When Writing is More than Writing
As a professor who also happens to opine publicly about productivity, I’m often invited to stop by dissertation bootcamps — a semi-annual ritual at many universities where doctoral students gather to hear advice and work long hours on their theses in an atmosphere of communal diligence.
Something that strikes me about these events is the extensive use of the term “writing” to capture the variety of different mental efforts that go into producing a doctoral dissertation; e.g., “make sure you write every day” or “don’t get too distracted from your writing by other obligations.”
The actual act of writing words on paper, of course, is necessary to finish a thesis, but it’s far from the only part of this process. The term “writing,” in this context, is being used as a stand in for the many different cognitive efforts required to create something worthy of inclusion in the intellectual firmament of your discipline.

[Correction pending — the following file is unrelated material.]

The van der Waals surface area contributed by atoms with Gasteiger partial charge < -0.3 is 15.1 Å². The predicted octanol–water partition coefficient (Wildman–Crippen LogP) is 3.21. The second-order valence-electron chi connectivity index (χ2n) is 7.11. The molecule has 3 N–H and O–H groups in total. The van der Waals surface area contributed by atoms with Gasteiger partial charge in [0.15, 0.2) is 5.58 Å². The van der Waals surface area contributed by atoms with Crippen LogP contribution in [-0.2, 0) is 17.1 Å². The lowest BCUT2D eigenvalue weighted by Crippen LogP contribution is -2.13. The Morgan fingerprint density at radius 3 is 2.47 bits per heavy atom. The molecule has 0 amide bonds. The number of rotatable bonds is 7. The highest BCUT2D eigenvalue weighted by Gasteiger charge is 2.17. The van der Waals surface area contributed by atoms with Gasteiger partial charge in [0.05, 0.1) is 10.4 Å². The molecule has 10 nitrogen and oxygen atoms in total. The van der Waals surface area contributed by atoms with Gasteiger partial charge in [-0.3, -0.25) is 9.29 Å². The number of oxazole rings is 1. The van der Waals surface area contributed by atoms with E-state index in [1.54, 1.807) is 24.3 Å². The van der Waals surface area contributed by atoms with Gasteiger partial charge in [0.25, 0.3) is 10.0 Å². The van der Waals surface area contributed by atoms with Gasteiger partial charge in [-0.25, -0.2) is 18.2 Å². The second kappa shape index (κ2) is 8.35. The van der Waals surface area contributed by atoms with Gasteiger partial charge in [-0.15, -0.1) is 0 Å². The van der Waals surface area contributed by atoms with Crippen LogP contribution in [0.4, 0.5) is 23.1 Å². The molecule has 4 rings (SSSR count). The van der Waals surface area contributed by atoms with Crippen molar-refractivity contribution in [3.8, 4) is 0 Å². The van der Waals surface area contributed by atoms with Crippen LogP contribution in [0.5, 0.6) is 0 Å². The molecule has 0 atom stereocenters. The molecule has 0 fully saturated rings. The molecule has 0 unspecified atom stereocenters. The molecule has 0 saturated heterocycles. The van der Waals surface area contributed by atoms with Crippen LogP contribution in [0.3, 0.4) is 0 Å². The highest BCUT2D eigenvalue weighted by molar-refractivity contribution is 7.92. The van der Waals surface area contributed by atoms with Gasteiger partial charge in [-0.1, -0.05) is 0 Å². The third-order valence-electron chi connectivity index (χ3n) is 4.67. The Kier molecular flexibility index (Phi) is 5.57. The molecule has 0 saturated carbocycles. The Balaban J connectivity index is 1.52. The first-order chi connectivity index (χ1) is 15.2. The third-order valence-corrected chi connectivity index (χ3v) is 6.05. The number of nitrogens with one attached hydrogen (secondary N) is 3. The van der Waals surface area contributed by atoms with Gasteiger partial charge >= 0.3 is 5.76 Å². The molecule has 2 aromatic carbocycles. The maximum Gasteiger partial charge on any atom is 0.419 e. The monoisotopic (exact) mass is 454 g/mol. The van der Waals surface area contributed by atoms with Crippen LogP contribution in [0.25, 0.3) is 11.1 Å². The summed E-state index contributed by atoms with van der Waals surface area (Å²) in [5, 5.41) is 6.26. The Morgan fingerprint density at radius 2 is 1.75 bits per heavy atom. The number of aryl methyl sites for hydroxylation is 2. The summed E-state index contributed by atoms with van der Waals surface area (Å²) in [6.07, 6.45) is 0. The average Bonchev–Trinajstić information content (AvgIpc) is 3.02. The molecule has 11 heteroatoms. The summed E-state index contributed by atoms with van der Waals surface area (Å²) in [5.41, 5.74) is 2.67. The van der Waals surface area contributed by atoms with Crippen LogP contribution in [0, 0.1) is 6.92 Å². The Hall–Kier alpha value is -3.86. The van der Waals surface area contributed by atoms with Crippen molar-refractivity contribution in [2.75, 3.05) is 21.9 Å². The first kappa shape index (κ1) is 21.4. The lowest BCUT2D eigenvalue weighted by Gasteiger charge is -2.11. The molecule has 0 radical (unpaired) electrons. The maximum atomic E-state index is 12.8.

In my own academic work, for example, these efforts include the general synthesis of trends in search of new openings, the struggle to read and understand existing papers, probing for a fresh attack on a problem, trying to work through the technical details needed to pull an argument together, and, of course, the careful grind required to write up the results clearly — each of which presents a unique mental experience and its own set of challenges.
The tendency for bootcamp attendees to sweep such varied activities together into a generic term like “writing” is a minor linguistic quirk, but I’m beginning to believe that it points to a potentially broader problem: our culture lacks a sufficiently nuanced vocabulary for discussing rigorous cognitive efforts.
I guess what I’m trying to say is, if, as Boas famously claimed, the Eskimos have dozens of words for “snow,” then in an emerging knowledge work society, we should have more than a handful of words to describe the mental efforts on which, more and more, our livelihoods depend.